Who doesn’t look forward to vacation? Whether it’s a trip to the beach or a trek to the mountains, vacation is a chance to enjoy life in a way you can’t always do at home. Plus, according to research, regular vacation breaks are good for your health.
How so? One large study showed men who take frequent vacations were 21% less likely to die of heart disease while a study involving women showed those who rarely took vacations, one every 5 or 6 years, were almost 8 times more likely to die of heart disease.
Vacation is the ultimate stress reliever, a chance to get away from the daily grind and sleep late, enjoy the great outdoors, and tackle new experiences head on. Once you get home, research shows you’re likely to be more productive, almost like a brain reboot. Sounds idyllic, doesn’t it? Well, there is one downside. A new study shows vacationing can also pad your waistline.
Weight Gain, Vacationing, and “Creepy Obesity”
In his study, researchers followed 122 healthy, American adults ranging in age from early adulthood to late middle age. The adults took vacations of variable length ranging from a week to several weeks. When they pooled the results, they found 61% of the participants gained weight while on vacation. Although the average weight gain was small, about 0.7 pounds, some participants gained disturbing amounts of weight for such a short period, as much as 7 pounds.
Although 0.7 pounds, the average weight gain, doesn’t sound like a lot, gaining this amount of weight over a brief period of time is problematic. Plus, chances are, unless you work out regularly and eat a healthy diet when you’re not vacationing, you won’t take the weight off. Imagine if you were to come back from every vacation with an additional 0.7 pounds that you never took off.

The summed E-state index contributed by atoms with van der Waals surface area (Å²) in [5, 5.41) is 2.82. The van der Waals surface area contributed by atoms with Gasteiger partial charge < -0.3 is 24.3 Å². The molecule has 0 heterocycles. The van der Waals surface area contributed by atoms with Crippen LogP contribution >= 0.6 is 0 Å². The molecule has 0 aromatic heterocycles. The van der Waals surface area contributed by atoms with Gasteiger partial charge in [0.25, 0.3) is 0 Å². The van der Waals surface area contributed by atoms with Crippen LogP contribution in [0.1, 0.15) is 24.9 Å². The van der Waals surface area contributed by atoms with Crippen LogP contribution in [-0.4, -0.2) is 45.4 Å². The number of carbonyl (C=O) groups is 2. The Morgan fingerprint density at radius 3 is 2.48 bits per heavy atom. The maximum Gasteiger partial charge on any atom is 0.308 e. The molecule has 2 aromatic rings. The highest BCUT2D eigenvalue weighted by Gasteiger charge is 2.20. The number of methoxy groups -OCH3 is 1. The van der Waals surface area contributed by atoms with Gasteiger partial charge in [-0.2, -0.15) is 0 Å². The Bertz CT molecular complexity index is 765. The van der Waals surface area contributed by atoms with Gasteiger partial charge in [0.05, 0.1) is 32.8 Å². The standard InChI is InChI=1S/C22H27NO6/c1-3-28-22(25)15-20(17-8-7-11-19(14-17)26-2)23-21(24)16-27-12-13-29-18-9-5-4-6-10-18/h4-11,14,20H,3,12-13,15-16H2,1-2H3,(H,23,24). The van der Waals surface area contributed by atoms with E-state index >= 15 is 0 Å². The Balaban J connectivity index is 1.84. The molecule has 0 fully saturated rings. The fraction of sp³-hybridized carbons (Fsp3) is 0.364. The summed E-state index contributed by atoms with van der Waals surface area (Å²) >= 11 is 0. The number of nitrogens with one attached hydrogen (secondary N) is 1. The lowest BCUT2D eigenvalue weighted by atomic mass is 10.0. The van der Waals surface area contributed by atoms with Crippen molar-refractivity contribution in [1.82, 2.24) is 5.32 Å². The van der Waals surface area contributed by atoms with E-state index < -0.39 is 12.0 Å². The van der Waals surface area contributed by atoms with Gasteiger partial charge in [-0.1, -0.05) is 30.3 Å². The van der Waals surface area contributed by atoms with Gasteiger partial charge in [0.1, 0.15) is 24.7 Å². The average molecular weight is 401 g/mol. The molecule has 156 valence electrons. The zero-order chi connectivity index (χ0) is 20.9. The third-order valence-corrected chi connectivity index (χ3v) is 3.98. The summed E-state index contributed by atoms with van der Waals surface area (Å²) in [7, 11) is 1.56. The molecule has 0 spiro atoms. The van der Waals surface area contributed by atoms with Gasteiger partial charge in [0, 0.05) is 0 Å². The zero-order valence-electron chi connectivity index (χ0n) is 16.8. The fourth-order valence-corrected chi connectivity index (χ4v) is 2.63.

The term for this type of weight gain is “creeping obesity,” weight gain that stealthily “creeps” up on. It’s the type of weight gain that surprises you one day when you try to button your pants and find you have to lie on the bed, take a deep breath, and struggle like heck to get that button closed!
When you combine vacation weight gain with the pound or so the average person puts on around the holidays, that’s almost 2 pounds a year you’re adding to your frame. It adds up over the years! A person who doesn’t exercise and is a victim of creeping obesity may find they weigh 20 more pounds at age 55 than they did at age 35.
The Culprits Behind Vacation Weight Gain
So where does vacation weight gain come from? “Vacation” to some people means a break from eating healthy too. So, it’s not surprising that calorie intake goes up and food choices become less focused around health during vacation time. Plus, as the researchers in this study point out, people drink more alcohol while on break. In this study, the number of alcoholic drinks participants drank almost doubled. The problem with alcohol is, it’s a liquid, and most people don’t compensate for the alcohol calories they consume by eating less food. Don’t forget, there are 7 calories per gram of alcohol – more than the 4 calories per gram in protein and carbohydrates.